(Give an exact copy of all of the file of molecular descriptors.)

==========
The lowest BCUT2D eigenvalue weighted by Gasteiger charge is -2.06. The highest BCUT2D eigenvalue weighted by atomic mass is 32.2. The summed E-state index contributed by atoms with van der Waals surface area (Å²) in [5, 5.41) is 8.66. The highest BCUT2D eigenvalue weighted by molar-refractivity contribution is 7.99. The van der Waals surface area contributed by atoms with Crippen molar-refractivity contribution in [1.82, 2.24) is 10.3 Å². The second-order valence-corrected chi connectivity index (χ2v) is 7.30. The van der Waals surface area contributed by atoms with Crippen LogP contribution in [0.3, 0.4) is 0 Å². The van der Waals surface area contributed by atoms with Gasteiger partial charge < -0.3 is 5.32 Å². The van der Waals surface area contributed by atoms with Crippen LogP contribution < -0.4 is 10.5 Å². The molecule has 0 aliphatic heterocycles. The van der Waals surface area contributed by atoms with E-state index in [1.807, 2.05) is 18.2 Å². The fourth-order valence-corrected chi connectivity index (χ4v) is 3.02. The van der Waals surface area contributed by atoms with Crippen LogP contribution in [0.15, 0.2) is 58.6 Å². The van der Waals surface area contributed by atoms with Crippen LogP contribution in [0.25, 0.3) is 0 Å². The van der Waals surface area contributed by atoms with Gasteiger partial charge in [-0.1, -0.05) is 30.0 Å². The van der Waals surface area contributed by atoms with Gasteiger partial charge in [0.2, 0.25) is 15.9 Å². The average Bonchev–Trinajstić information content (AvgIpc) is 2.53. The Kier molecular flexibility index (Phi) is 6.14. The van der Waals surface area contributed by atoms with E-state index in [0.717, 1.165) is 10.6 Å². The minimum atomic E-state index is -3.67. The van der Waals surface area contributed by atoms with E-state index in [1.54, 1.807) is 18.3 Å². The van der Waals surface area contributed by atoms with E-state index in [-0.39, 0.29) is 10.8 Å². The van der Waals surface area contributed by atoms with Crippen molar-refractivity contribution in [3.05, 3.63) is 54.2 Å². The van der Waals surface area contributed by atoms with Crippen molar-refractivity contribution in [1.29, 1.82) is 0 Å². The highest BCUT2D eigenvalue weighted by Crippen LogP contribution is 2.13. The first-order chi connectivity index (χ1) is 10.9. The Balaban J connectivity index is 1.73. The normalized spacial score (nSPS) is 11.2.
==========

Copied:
The lowest BCUT2D eigenvalue weighted by Gasteiger charge is -2.06. The highest BCUT2D eigenvalue weighted by atomic mass is 32.2. The summed E-state index contributed by atoms with van der Waals surface area (Å²) in [5, 5.41) is 8.66. The highest BCUT2D eigenvalue weighted by molar-refractivity contribution is 7.99. The van der Waals surface area contributed by atoms with Crippen molar-refractivity contribution in [1.82, 2.24) is 10.3 Å². The second-order valence-corrected chi connectivity index (χ2v) is 7.30. The van der Waals surface area contributed by atoms with Crippen LogP contribution in [0.3, 0.4) is 0 Å². The van der Waals surface area contributed by atoms with Gasteiger partial charge < -0.3 is 5.32 Å². The van der Waals surface area contributed by atoms with Crippen LogP contribution < -0.4 is 10.5 Å². The molecule has 0 aliphatic heterocycles. The van der Waals surface area contributed by atoms with E-state index in [1.807, 2.05) is 18.2 Å². The fourth-order valence-corrected chi connectivity index (χ4v) is 3.02. The van der Waals surface area contributed by atoms with Crippen LogP contribution in [0.15, 0.2) is 58.6 Å². The van der Waals surface area contributed by atoms with Crippen LogP contribution in [0.25, 0.3) is 0 Å². The van der Waals surface area contributed by atoms with Gasteiger partial charge in [-0.1, -0.05) is 30.0 Å². The van der Waals surface area contributed by atoms with Gasteiger partial charge in [0.2, 0.25) is 15.9 Å². The average Bonchev–Trinajstić information content (AvgIpc) is 2.53. The Kier molecular flexibility index (Phi) is 6.14. The van der Waals surface area contributed by atoms with E-state index in [0.717, 1.165) is 10.6 Å². The minimum atomic E-state index is -3.67. The van der Waals surface area contributed by atoms with E-state index in [1.54, 1.807) is 18.3 Å². The van der Waals surface area contributed by atoms with E-state index in [-0.39, 0.29) is 10.8 Å². The van der Waals surface area contributed by atoms with Crippen molar-refractivity contribution in [3.05, 3.63) is 54.2 Å². The van der Waals surface area contributed by atoms with Crippen molar-refractivity contribution in [1.29, 1.82) is 0 Å². The highest BCUT2D eigenvalue weighted by Crippen LogP contribution is 2.13. The first-order chi connectivity index (χ1) is 10.9. The Balaban J connectivity index is 1.73. The normalized spacial score (nSPS) is 11.2.